After four years of dithering, season five forced Scandal to consider for the first time what the end of Fitz’s presidency would mean for the show. The fourth season, easily the show’s nadir, concluded with Olivia and Fitz being slapped back together, finally free to explore their relationship without the specter of Fitz’s marriage hovering over them. Olivia even moves into the White House full time, but the domestic routine wears her down quickly, and when an unplanned pregnancy forces her to consider what her future with Fitz will look like, she terminates the pregnancy and breaks up with him. The audience came to the same conclusion as the characters: Olitz is an important part of the show, but their relationship can’t possibly work until they’re ready to walk away from the life that fuels the storytelling.
The second part of the season picks up after Olivia turns back toward her career and the election for Fitz’s successor takes focus. Scandal is a political thriller at its core, so the election cycle breathes new life into the story, capitalizing on Mellie’s presidential ambitions and exploring the nuances of her professional relationship with Olivia, her former romantic rival. The season also sees the rise of Vice-President Susan Ross, the unlikely second-in-command who unexpectedly grows into the show’s most charming and principled character.
Big Bad: There wasn’t one in the traditional sense, but Hollis Doyle comes the closest with his nativist political rhetoric during his presidential run.
Season MVP: Abby, who becomes a true rival to Olivia for the first time.
Best Episode: “Dog-Whistle Politics,” in which, for the first time, Olivia is sidelined while her team works to clear her name.
Scandal’s trial-size, seven-episode debut season doesn’t fully represent what the show eventually became, leaning heavily on episodic stories back during the early days, when “Wait, the congressman is gay!” was considered a curveball. It’s also the only season where Olivia Pope and her team (which then included Harrison Wright and the even shorter-lived Stephen Finch) are working in total opposition to the White House. Meanwhile, David Rosen, who had yet to become a series regular, solely exists to show up at OPA with a search warrant at the most inopportune moments.
But as a show that thrives on novelty, Scandal was at its best early on, before the weight of its breakneck plotting inevitably caught up with it. The case-of-the-week format lent the show a procedural rhythm that felt comfortable and familiar, like a cop show where the cops are indifferent to justice. That rigid structure kept Scandal on the rails even as it casually introduced insane elements like Huck’s addiction to torture-heavy interrogations. It also lent itself to episodes like “Enemy of the State,” which uses a case of the week to delve into Abby’s past in an abusive relationship. This version of the show is barely recognizable at this point, but season one is a solid appetizer that lays a solid foundation for Olivia’s future, and it delivers one of the show’s greatest finale twists.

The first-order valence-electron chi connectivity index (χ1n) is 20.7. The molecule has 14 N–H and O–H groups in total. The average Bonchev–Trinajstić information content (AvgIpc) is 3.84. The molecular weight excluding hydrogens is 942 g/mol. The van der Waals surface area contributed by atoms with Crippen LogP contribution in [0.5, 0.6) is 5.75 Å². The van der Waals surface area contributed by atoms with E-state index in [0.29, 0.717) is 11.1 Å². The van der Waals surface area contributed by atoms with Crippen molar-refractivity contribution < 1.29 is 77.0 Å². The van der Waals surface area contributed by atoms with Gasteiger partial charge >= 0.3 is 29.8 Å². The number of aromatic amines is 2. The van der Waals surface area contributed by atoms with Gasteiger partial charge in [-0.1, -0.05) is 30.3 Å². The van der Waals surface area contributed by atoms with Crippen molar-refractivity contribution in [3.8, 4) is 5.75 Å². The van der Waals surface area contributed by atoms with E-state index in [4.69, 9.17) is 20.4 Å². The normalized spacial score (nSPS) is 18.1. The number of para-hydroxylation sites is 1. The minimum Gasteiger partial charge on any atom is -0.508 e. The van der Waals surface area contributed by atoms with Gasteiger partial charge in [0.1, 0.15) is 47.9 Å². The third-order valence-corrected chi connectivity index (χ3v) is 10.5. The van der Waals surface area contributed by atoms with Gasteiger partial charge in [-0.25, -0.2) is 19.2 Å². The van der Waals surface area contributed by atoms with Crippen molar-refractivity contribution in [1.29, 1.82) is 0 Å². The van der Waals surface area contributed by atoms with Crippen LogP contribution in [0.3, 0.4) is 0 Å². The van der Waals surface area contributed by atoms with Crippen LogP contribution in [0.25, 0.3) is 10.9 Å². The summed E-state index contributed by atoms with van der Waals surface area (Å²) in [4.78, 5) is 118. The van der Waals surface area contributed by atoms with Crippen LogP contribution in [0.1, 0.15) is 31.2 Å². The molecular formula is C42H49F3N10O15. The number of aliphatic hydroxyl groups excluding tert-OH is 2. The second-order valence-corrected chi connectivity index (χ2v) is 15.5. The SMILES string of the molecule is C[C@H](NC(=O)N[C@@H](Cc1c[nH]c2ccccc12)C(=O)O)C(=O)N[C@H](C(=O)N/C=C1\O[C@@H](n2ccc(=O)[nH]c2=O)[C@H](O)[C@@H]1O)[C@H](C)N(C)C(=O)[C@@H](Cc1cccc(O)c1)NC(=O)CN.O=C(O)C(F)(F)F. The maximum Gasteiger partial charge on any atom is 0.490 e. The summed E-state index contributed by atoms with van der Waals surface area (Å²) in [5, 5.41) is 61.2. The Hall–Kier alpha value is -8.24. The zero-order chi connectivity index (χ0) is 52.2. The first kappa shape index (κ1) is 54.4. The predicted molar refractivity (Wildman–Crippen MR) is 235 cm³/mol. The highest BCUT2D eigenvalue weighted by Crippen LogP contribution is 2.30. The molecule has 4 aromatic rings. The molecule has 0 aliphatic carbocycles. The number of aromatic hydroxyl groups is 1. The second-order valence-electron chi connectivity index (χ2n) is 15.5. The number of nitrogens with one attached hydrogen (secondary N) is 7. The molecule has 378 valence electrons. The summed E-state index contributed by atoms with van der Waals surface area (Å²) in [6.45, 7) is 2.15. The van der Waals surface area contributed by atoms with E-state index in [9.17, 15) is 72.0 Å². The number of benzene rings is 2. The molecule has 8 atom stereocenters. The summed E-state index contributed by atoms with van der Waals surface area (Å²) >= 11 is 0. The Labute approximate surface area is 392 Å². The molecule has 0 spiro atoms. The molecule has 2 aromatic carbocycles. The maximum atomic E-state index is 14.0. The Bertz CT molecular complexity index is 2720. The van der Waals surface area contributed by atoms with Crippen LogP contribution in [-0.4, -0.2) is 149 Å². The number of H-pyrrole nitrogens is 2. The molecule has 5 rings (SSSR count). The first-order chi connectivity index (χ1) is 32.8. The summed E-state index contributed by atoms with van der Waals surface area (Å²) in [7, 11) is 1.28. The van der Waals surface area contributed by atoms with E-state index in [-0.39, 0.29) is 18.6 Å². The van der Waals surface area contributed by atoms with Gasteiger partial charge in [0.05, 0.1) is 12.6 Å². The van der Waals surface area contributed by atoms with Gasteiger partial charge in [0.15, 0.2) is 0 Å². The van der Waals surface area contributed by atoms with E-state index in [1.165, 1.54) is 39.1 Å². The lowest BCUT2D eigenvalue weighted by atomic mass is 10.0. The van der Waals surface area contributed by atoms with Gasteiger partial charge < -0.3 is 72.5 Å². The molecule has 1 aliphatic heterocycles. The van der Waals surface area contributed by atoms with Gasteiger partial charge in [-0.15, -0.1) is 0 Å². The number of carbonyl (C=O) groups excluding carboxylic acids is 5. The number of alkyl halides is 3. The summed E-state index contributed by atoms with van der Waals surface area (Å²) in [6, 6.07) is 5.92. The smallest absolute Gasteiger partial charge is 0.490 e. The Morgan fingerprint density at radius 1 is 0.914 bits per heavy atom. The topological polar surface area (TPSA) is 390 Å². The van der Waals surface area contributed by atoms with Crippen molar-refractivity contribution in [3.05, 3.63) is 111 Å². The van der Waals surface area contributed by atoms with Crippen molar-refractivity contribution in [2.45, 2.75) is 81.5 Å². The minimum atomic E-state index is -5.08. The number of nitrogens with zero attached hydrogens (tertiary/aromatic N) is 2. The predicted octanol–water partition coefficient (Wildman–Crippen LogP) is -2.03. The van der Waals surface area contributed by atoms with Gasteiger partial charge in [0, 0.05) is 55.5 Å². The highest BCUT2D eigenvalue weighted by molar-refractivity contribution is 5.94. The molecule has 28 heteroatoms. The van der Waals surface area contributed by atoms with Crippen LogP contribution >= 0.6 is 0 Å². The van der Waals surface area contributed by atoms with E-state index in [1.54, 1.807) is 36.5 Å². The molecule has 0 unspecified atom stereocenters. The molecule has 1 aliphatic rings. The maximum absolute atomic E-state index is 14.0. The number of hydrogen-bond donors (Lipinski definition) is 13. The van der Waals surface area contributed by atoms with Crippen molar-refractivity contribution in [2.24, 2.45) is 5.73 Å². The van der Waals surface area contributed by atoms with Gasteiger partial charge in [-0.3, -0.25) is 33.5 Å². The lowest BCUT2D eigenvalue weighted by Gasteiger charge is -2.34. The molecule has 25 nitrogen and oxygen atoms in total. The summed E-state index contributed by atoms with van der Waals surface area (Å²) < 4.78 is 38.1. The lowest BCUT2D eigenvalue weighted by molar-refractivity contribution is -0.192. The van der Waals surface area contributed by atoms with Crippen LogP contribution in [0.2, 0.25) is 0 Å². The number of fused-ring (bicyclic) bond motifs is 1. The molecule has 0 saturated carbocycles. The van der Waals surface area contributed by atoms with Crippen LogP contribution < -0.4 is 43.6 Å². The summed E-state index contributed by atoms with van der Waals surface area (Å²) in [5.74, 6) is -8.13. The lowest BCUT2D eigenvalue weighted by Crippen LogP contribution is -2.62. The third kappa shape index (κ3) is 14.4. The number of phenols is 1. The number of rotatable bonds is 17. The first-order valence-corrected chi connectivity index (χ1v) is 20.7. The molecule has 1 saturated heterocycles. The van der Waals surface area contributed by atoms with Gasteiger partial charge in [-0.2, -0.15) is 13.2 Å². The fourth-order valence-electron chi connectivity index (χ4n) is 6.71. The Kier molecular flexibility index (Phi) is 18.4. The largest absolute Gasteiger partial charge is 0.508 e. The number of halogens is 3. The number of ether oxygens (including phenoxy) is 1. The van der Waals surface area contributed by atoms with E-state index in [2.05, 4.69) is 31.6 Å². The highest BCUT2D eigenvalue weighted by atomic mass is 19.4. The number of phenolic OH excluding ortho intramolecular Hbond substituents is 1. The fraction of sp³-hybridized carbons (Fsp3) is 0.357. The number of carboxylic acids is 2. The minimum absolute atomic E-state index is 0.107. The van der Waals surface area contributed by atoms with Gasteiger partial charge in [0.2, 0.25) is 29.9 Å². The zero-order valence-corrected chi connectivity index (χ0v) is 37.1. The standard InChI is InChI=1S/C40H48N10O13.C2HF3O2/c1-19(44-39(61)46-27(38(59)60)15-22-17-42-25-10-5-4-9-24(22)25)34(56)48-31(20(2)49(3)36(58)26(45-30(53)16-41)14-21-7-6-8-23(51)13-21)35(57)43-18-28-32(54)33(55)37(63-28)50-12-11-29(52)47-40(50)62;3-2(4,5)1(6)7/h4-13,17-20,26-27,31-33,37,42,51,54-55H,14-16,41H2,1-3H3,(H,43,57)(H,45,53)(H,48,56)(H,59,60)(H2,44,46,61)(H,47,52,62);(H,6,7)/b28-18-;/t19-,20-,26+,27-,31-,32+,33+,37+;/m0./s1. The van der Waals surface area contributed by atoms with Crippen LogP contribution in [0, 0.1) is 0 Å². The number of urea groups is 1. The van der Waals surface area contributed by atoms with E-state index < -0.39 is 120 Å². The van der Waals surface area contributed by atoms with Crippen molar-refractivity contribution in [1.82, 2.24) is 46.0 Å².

Big Bad: Cyrus, Fitz’s chief of staff who hires Charlie to eliminate his intern problem.
Season MVP: Huck, whose obsession with wet work made him the show’s early wild card and most intriguing supporting character.
Best Episode: “The Trail,” which flashes back to the earliest phase of Olivia’s relationship with Fitz and delivers the show’s first killer cliff-hanger.
The third season of Scandal looks shabby in hindsight, since it was the first one to dive deep into the shadowy world of B613 and Olivia’s all-powerful father, the elements that turned the show from a great political thriller to a mediocre spy thriller. But as it aired, season three looked like it had finally figured out the perfect combination of romance, treachery, twists, and emotional character moments the show became known for. It also benefits from some amazing additions to the cast, including Lisa Kudrow’s extended arc, as well as expanded roles for Joe Morton and Dan Bucatinsky, who plays Cyrus’s long-suffering (and eventually murdered) husband.
The biggest cast addition is Khandi Alexander as Maya Lewis, Olivia’s mother and a pure agent of chaos. Maya is an electrifying addition, perfectly balancing the maternal affection Olivia craves with the megalomania that makes her so dangerous. The season definitely got too hectic for its own good, between the introduction of Olivia’s mother and a convoluted plot point in which Olivia mistakenly believes her mother is dead, killed by Fitz during a decades-old military operation. But the full-on crazy incarnation of Scandal was never better than in season three, which managed to frame Maya’s decision to chew her own wrists open as a decision made out of a mother’s love for her daughter. No easy feat.
Big Bad: Maya Lewis, who wrist-chews her way to freedom before executing a terrorism plot.
Season MVP: Rowan Pope, who first emerged as the scenery-chewer-in-chief.
Best Episode: “A Door Marked Exit,” which introduced the epic Rowan monologue as a recurring element of the show.
The second season is every show’s best opportunity to break through, after the hubbub around an auspicious debut season has piqued the audience’s curiosity. Scandal became a hit because it made the most of its second season, which perfectly marries Fitz and Olivia’s complicated relationship to its best season-long mystery. In that arc, Quinn is framed as a terrorist bomber and OPA has to work to clear her name, a process that reveals Olivia’s original sin: her involvement in a plot to rig the presidential election to ensure Fitz’s victory, unbeknownst to Fitz himself. Subsequent seasons had to find more outlandish ways to drive a wedge between Olivia and Fitz, but season two found the most emotionally intelligent way to put them at odds. Once Fitz knows the truth behind his election, he can’t bear the knowledge that Olivia didn’t believe he could win without cheating.
Meanwhile, Scandal won without cheating, pulling off the insane twist of revealing Huck as the shooter behind the assassination attempt on Fitz, then credibly explaining how Huck found himself behind the gun. Season two also found the best use for Rowan Pope, keeping him on the periphery of the story before revealing him as Olivia’s father in the final moments of the season finale. But Scandal’s greatest storytelling achievement is the Defiance arc, the most moving chapter of the Olitz love story and the deepest exploration of the show’s themes about the corrupting influence of power.
Big Bad: Billy Chambers, who returns from exile and is revealed as the mole who’s been bedeviling the OPA team all season long.
Season MVP: Fitz, who goes from being a shady scoundrel in season one to a credible, if complicated, leading man.
Best Episode: “Happy Birthday, Mr. President,” which boasts a Shonda Rhimes script establishing the origin story of Fitz and Olivia’s doomed romance as the mystery around Fitz’s attempted assassination intensifies.